“Oh I'm lookin' for my missin' piece I'm lookin' for my missin' piece Hi-dee-ho, here I go, Lookin' for my missin' piece”
I open the book, and the pages smell like Mondays at my grandmother's tutoring center, where I was taught how to read. Published in 1976, I was not introduced to this book until late 1998 when I was four years old, just starting to figure out what the world was and what was in it for me. I was instantly drawn to this book for its simplistic drawings and the oversized text which I thought mimicked my own handwriting.
Not knowing much about its content, I thought it told the story of an almost full circle that wanted anything to be whole. I thought it was silly; the circle couldn’t find anything that fit right and just kept on rolling, hopeful even at the end.
For weeks, I would spend hours staring at the pages consuming McDonald's french fries while being cheered on by my grandma for sounding out the words correctly. "Mis...missin...missing peeece" I would sound everything out slowly while looking up at my grandma to make sure I was doing it right. "YES! Good job, here's a Fruit Roll-Up!" Reading tasted sweet and learning with this book and my grandmother by my side made it all the sweeter.
There was something so meaningful about Shel Silverstein's work that I was instantly drawn to. It was easy and I always thought I knew what he meant. I would flip his simple pages and would feel like he was talking directly to me. There is something so magical about learning how to read. Thinking back on this, I can see myself on a movie screen smiling and crying every time I would realize that the piece would never find what it was looking for.
The mix of the circle never being fulfilled and the book being over always hurt.
Shel Silverstein was something of a missing piece himself, spending a good portion of his life in seclusion, publishing his cherished children's books while going in and out of sanity. I did not find this out until my sophomore year of college when I did a project about his selected poems, only to be stopped by my professor midway through my presentation for being too passionate about his life. She said I was too ecstatic about someone I didn’t know. I couldn’t help it, I had to explain to my peers exactly who I thought he was and who he wasn’t.
Some of his magic was lost to me as I discovered that he was a rather ‘creepy’ man, being obsessed with writing children's books and having numerous affairs after his books started gaining recognition. For some of his life he let his penis do his writing.
What a lot of people don't know about him is that he began his career as an illustrator for Playboy, keeping sketchbooks hidden away filled with ideas and drawings for children's stories he would someday publish.
He was not a handsome man, but some of his fellow cartoonists at Playboy recall him to have some sort of twinkle in his eye, as if he knew something that other people didn't. Coworker Skip Williamson, who had been known for doing exploitative interviews about Silverstein, recalled once how he and the illustrator would to walk down the street, telling women that they worked for Playboy, and ask if they would like to be Playmates. Supposedly, Silverstein would carry around measuring tape to use in case anyone he encountered was interested.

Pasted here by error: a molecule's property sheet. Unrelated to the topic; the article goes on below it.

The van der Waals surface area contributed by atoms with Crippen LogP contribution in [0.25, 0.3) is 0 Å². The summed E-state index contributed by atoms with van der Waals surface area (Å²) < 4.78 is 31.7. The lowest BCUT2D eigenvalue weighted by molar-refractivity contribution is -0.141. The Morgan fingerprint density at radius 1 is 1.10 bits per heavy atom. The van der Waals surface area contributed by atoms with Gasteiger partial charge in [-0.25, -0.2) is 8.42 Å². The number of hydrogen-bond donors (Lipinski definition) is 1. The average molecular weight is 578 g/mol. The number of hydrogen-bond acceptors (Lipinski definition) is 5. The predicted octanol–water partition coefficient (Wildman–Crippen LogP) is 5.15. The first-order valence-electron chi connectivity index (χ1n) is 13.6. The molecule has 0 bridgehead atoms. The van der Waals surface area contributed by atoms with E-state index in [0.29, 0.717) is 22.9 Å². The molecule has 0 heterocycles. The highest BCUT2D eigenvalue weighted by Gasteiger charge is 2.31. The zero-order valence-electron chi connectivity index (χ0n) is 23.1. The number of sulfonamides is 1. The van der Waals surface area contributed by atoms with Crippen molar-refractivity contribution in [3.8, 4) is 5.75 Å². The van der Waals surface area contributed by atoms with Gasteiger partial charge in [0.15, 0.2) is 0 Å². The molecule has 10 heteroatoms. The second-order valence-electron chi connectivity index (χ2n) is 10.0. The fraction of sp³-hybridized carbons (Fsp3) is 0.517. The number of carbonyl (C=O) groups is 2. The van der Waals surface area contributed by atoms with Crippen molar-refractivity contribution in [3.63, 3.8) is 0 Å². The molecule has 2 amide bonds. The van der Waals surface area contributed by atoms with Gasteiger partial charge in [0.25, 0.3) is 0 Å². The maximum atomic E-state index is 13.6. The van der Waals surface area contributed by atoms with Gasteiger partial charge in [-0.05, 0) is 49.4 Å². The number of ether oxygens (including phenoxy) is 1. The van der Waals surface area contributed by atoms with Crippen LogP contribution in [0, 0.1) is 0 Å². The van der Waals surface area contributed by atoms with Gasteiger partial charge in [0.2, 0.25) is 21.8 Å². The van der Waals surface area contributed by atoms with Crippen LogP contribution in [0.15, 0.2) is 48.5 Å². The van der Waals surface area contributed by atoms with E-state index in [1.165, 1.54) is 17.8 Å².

How upsetting it is to find out that the first book that made me smile was written by a sex-driven pervert who knew that by writing his books women would flock to him? Reading The Missing Piece again, I get strange hints of his life and how I wasn't looking deeply enough into it.
What a smart man Shel was, having written children's books he knew would grab their short attentions when they really had deeper meanings to them. The book gives little details of this, with a page about how the missing piece would occasionally stop to smell a flower or find pieces that seemed like they fit, but eventually didn't. When we’re young, we don't know. Or at least I didn't. You think that because these pages are so simple they couldn't have any hidden meaning to them.
When I was young and read the book I thought the Missing Piece was a symbol for a man that couldn’t find love, reading the book now, I sometimes think the same thing, but other times the Missing Piece represents a part of us that we are always searching for, whether it being within a relationship or within ourselves.
Whatever assessments we want to make about our favorite authors, we should realize that they have lives too, and not always ones that we like. Shel Silverstein is adored by millions with his poetry books selling millions of copies, receiving lifetime achievement awards and bringing smiles to toddlers everywhere. I still get a kick out of discovering that The Missing Piece will never find what it's looking for, and how it keeps on rolling hoping that someday it might, just like Shel and occasionally just like me.